The CDPA went into effect on January 1, 2023.
Colorado Privacy Act (CPA)
In June 2020, Colorado became the third U.S. state to pass a privacy law. The Colorado Privacy Act grants Colorado residents rights over their data and places obligations on data controllers and processors. It contains some similarities to California’s CPRA, Virginia’s CDPA, and the EU’s GDPR.
While there are similarities, such as some form of a right to opt-out, special protections for sensitive data, and the adoption of some privacy-by-design principles, the significant differences are in the details.
The CPA applies to businesses that collect personal data from 100,000 Colorado residents or collect data from 25,000 Colorado residents and derive revenue from the sale of that data.
The law lists five rights granted to Colorado residents once the law becomes effective on July 1, 2023. They are:
The right to opt-out of targeted ads, the sale of their personal data, or being profiled
The right to access the data a company has collected about them
The right to correct data that’s been collected about them
The right to request the data collected about them is deleted
The right to data portability (that is, the right to take your data and move it to another company)
There are 17 blanket exemptions within the law. Data exemptions include:
If the data was collected for Colorado health insurance law purposes
If the entity collecting the data or the data collected is already covered by certain sectoral laws, including COPPA or the Family Educational Rights and Privacy Act (FERPA)
If the data has been de-identified or pseudonymized
If the data is being maintained and used by a consumer reporting agency
If the data is being used for employment records purposes
Since the law goes into effect midway through 2023, businesses should expect updates to the law via rulemaking in the first half of the year.
Utah Consumer Privacy Act
In March 2022, Utah became the fourth state to enact a comprehensive consumer privacy law, which will take effect on December 31, 2023. The Utah Consumer Privacy Act (UCPA) draws from the CDPA, CPA, and CPRA.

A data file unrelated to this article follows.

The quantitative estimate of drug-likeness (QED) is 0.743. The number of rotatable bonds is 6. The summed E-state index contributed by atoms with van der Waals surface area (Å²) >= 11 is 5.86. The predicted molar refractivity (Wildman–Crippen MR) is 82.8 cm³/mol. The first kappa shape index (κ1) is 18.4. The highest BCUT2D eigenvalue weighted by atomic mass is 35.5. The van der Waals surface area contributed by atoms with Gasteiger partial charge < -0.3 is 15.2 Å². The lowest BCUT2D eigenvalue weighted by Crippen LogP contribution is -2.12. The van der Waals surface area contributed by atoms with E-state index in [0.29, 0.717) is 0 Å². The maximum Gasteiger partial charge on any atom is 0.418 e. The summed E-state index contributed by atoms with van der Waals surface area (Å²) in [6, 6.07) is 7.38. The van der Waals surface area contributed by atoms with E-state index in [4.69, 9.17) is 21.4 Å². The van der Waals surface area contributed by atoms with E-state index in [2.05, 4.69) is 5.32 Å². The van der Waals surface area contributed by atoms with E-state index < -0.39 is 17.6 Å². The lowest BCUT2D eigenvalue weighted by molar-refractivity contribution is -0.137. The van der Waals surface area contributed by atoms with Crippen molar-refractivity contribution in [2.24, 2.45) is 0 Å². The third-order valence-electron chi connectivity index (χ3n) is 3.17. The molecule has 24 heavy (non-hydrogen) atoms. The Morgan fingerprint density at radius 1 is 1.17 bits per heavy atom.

The law applies to both data controllers and processors that generate over $25 million in annual revenue and either:
Control or process personal data for over 100,000 consumers yearly, or
Derive over 50% of the entity’s gross revenue from the sale of personal data and controls or processes the personal data of 25,000 or more consumers.
Similarly to the statutes in Colorado and Virginia, there are exemptions for certain types of personal data; however, they’re broader at both the entity and data levels.
The law does not apply to governmental entities or third parties acting on behalf of a governmental entity, tribes, institutions of higher education, nonprofit corporations, business associates, information that meets the definition of protected health information for HIPAA and related regulations, and more.
Financial institutions governed by the GLBA (the Gramm-Leach-Bliley Act) and information in the FCRA (Fair Credit Reporting Act) also aren’t subject to the UCPA. Data processed or maintained in the course of employment is also exempt.
Consumers have the right to:
Confirm whether a controller is processing their personal data and accessing or deleting personal data provided
Obtain a copy of their personal data in a portable, accessible format
Opt-out of processing of personal data for targeted advertising or sale
In contrast to the CDPA and CPA, the UCPA does not include the right to opt-out of profiling nor codify the right to correct inaccuracies in their data.
Connecticut’s Data Privacy Law
Connecticut’s fifth and most recent state to adopt a comprehensive consumer privacy law. Senate Bill 6, or “An Act Concerning Personal Data Privacy and Online Monitoring” (CTDPA), goes into effect July 1, 2023.
The law also draws from Virginia and Colorado’s statutes, with a few departures. It applies to businesses that, during the preceding calendar year:
Controlled or processed personal data of 100,000 or more Connecticut residents, excluding residents whose personal data is controlled or processed solely to complete a payment transaction; or
Controlled or processed the personal data of not less than 25,000 consumers and derived more than 25% of their gross revenue from the sale of personal data.
The law is the first to specify that payment transaction data is not subject to the law, which is for small businesses that process information to complete a transaction, such as restaurants. Consumers can opt out of data processing for the purposes of targeted advertisements, sale to a third party, and profiling.
The state allows a 60-day period to remedy violations through December 31, 2024.
New York SHIELD Act
In July 2019, New York passed the Stop Hacks and Improve Electronic Data Security (SHIELD) Act. This law amends New York’s existing data breach notification law and creates more data security requirements for companies that collect information on New York residents. As of March 2020, the law is fully enforceable.
This law broadened the scope of consumer privacy and provides better protection for New York residents from data breaches of their personal information. It requires employers in possession of the New York residents’ private information to “develop, implement, and maintain reasonable safeguards to protect the security, confidentiality, and integrity of the private information.”
Last year, in 2022, the state Attorney General settled with an organization $600,000 for failing to meet minimum standards that led to a breach in security and a leak of personal information. While there have been no recent updates to the law, it is still very active and enforced, as shown by this settlement.